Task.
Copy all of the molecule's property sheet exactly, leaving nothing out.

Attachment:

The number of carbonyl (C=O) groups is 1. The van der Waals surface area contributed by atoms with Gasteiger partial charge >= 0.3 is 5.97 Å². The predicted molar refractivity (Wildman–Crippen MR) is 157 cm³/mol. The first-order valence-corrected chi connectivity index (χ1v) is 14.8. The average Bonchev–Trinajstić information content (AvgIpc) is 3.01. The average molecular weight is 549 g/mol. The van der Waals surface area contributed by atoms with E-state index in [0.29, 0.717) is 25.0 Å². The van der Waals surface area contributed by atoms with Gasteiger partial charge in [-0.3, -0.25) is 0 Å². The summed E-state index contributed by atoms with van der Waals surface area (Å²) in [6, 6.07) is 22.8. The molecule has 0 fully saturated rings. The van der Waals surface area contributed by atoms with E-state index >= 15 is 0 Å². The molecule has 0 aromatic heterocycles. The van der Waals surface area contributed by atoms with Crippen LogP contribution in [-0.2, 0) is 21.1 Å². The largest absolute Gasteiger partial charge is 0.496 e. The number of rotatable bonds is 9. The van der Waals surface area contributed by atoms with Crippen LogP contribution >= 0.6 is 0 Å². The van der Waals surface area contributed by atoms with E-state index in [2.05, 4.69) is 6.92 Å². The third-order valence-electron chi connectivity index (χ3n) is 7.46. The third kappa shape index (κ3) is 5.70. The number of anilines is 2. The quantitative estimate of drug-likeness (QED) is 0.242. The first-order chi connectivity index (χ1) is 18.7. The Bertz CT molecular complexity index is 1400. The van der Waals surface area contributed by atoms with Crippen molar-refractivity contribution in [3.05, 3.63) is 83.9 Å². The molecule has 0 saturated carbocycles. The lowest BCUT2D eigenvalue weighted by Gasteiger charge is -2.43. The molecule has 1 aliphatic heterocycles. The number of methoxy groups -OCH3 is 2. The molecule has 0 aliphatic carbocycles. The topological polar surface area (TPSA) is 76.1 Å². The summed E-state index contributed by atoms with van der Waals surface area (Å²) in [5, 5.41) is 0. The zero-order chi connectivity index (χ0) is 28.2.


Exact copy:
The number of carbonyl (C=O) groups is 1. The van der Waals surface area contributed by atoms with Gasteiger partial charge >= 0.3 is 5.97 Å². The predicted molar refractivity (Wildman–Crippen MR) is 157 cm³/mol. The first-order valence-corrected chi connectivity index (χ1v) is 14.8. The average Bonchev–Trinajstić information content (AvgIpc) is 3.01. The average molecular weight is 549 g/mol. The van der Waals surface area contributed by atoms with E-state index in [0.29, 0.717) is 25.0 Å². The van der Waals surface area contributed by atoms with Gasteiger partial charge in [-0.3, -0.25) is 0 Å². The summed E-state index contributed by atoms with van der Waals surface area (Å²) in [6, 6.07) is 22.8. The molecule has 0 fully saturated rings. The van der Waals surface area contributed by atoms with E-state index >= 15 is 0 Å². The molecule has 0 aromatic heterocycles. The van der Waals surface area contributed by atoms with Crippen LogP contribution in [-0.2, 0) is 21.1 Å². The largest absolute Gasteiger partial charge is 0.496 e. The number of rotatable bonds is 9. The van der Waals surface area contributed by atoms with Crippen LogP contribution >= 0.6 is 0 Å². The van der Waals surface area contributed by atoms with E-state index in [2.05, 4.69) is 6.92 Å². The third-order valence-electron chi connectivity index (χ3n) is 7.46. The third kappa shape index (κ3) is 5.70. The number of anilines is 2. The quantitative estimate of drug-likeness (QED) is 0.242. The first-order chi connectivity index (χ1) is 18.7. The Bertz CT molecular complexity index is 1400. The van der Waals surface area contributed by atoms with Crippen molar-refractivity contribution in [3.05, 3.63) is 83.9 Å². The molecule has 0 saturated carbocycles. The lowest BCUT2D eigenvalue weighted by Gasteiger charge is -2.43. The molecule has 1 aliphatic heterocycles. The number of methoxy groups -OCH3 is 2. The molecule has 0 aliphatic carbocycles. The topological polar surface area (TPSA) is 76.1 Å². The summed E-state index contributed by atoms with van der Waals surface area (Å²) in [5, 5.41) is 0. The zero-order chi connectivity index (χ0) is 28.2.